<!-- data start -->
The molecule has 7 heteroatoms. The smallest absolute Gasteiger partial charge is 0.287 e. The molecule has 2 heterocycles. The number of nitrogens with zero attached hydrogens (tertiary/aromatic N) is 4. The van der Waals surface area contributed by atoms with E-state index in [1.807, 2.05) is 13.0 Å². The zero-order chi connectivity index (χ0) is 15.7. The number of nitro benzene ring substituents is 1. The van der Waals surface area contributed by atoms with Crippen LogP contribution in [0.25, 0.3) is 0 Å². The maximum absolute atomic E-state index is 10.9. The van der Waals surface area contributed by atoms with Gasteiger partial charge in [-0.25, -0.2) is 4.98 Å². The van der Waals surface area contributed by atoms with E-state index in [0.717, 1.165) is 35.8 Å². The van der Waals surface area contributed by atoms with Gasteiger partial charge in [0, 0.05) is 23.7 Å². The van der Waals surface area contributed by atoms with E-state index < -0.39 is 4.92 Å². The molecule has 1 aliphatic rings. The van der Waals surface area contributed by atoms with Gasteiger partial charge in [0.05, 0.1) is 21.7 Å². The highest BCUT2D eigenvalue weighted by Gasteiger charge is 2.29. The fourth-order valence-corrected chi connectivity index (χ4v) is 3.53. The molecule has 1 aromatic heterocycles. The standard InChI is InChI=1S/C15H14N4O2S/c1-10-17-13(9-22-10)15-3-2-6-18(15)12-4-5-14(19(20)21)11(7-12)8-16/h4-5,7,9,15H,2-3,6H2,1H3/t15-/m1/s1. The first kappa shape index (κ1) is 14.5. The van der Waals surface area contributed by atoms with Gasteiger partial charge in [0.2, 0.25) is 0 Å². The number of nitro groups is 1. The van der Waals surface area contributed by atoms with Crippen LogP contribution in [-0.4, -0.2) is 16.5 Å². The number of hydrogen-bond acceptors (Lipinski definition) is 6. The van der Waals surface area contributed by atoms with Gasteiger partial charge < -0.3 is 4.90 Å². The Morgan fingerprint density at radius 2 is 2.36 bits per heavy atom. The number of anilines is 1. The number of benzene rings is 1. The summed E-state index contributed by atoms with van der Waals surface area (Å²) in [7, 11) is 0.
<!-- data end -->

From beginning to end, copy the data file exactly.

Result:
The molecule has 7 heteroatoms. The smallest absolute Gasteiger partial charge is 0.287 e. The molecule has 2 heterocycles. The number of nitrogens with zero attached hydrogens (tertiary/aromatic N) is 4. The van der Waals surface area contributed by atoms with E-state index in [1.807, 2.05) is 13.0 Å². The zero-order chi connectivity index (χ0) is 15.7. The number of nitro benzene ring substituents is 1. The van der Waals surface area contributed by atoms with Crippen LogP contribution in [0.25, 0.3) is 0 Å². The maximum absolute atomic E-state index is 10.9. The van der Waals surface area contributed by atoms with Gasteiger partial charge in [-0.25, -0.2) is 4.98 Å². The van der Waals surface area contributed by atoms with E-state index in [0.717, 1.165) is 35.8 Å². The van der Waals surface area contributed by atoms with Gasteiger partial charge in [0, 0.05) is 23.7 Å². The van der Waals surface area contributed by atoms with E-state index < -0.39 is 4.92 Å². The molecule has 1 aliphatic rings. The van der Waals surface area contributed by atoms with Gasteiger partial charge in [0.05, 0.1) is 21.7 Å². The highest BCUT2D eigenvalue weighted by Gasteiger charge is 2.29. The fourth-order valence-corrected chi connectivity index (χ4v) is 3.53. The molecule has 1 aromatic heterocycles. The standard InChI is InChI=1S/C15H14N4O2S/c1-10-17-13(9-22-10)15-3-2-6-18(15)12-4-5-14(19(20)21)11(7-12)8-16/h4-5,7,9,15H,2-3,6H2,1H3/t15-/m1/s1. The first kappa shape index (κ1) is 14.5. The van der Waals surface area contributed by atoms with Gasteiger partial charge in [0.2, 0.25) is 0 Å². The number of nitro groups is 1. The van der Waals surface area contributed by atoms with Crippen LogP contribution in [-0.4, -0.2) is 16.5 Å². The number of hydrogen-bond acceptors (Lipinski definition) is 6. The van der Waals surface area contributed by atoms with Gasteiger partial charge < -0.3 is 4.90 Å². The Morgan fingerprint density at radius 2 is 2.36 bits per heavy atom. The number of anilines is 1. The number of benzene rings is 1. The summed E-state index contributed by atoms with van der Waals surface area (Å²) in [7, 11) is 0.